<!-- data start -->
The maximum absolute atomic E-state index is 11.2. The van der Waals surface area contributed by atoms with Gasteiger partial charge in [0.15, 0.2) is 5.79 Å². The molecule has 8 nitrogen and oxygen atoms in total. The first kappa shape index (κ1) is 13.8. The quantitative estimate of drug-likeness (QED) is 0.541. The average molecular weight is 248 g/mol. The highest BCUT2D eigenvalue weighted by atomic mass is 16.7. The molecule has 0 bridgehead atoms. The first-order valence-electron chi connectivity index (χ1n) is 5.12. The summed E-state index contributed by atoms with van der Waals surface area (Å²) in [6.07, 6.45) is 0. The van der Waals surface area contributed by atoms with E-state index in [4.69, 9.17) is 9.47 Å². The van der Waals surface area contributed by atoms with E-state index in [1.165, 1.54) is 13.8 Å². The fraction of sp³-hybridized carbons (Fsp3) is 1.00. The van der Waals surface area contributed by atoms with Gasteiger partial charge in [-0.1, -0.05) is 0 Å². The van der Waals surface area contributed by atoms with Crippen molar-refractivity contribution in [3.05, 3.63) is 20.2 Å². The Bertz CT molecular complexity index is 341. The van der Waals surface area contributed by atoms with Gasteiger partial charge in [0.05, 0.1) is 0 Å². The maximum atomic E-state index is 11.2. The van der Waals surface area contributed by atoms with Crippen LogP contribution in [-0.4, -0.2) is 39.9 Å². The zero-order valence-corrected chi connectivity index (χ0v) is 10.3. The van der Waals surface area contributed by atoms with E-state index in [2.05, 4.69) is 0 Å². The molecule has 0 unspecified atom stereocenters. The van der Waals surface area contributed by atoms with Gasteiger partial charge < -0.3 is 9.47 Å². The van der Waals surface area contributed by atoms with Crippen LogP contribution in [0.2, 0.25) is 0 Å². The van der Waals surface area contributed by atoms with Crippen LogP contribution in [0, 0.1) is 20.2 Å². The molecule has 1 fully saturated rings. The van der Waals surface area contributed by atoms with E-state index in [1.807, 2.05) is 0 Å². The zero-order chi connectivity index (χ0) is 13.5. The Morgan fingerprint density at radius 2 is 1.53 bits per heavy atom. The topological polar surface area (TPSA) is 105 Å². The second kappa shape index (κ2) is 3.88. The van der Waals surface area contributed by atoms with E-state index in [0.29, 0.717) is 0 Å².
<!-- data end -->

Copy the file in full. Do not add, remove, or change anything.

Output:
The maximum absolute atomic E-state index is 11.2. The van der Waals surface area contributed by atoms with Gasteiger partial charge in [0.15, 0.2) is 5.79 Å². The molecule has 8 nitrogen and oxygen atoms in total. The first kappa shape index (κ1) is 13.8. The quantitative estimate of drug-likeness (QED) is 0.541. The average molecular weight is 248 g/mol. The highest BCUT2D eigenvalue weighted by atomic mass is 16.7. The molecule has 0 bridgehead atoms. The first-order valence-electron chi connectivity index (χ1n) is 5.12. The summed E-state index contributed by atoms with van der Waals surface area (Å²) in [6.07, 6.45) is 0. The van der Waals surface area contributed by atoms with E-state index in [4.69, 9.17) is 9.47 Å². The van der Waals surface area contributed by atoms with E-state index in [1.165, 1.54) is 13.8 Å². The fraction of sp³-hybridized carbons (Fsp3) is 1.00. The van der Waals surface area contributed by atoms with Gasteiger partial charge in [-0.1, -0.05) is 0 Å². The van der Waals surface area contributed by atoms with Crippen molar-refractivity contribution in [3.05, 3.63) is 20.2 Å². The Bertz CT molecular complexity index is 341. The van der Waals surface area contributed by atoms with Gasteiger partial charge in [0.05, 0.1) is 0 Å². The maximum atomic E-state index is 11.2. The van der Waals surface area contributed by atoms with Crippen LogP contribution in [-0.4, -0.2) is 39.9 Å². The zero-order valence-corrected chi connectivity index (χ0v) is 10.3. The van der Waals surface area contributed by atoms with E-state index in [2.05, 4.69) is 0 Å². The molecule has 0 unspecified atom stereocenters. The van der Waals surface area contributed by atoms with Gasteiger partial charge < -0.3 is 9.47 Å². The van der Waals surface area contributed by atoms with Crippen LogP contribution in [0.2, 0.25) is 0 Å². The van der Waals surface area contributed by atoms with Crippen LogP contribution in [0, 0.1) is 20.2 Å². The molecule has 1 fully saturated rings. The van der Waals surface area contributed by atoms with E-state index in [1.807, 2.05) is 0 Å². The zero-order chi connectivity index (χ0) is 13.5. The Morgan fingerprint density at radius 2 is 1.53 bits per heavy atom. The topological polar surface area (TPSA) is 105 Å². The second kappa shape index (κ2) is 3.88. The van der Waals surface area contributed by atoms with E-state index in [0.29, 0.717) is 0 Å².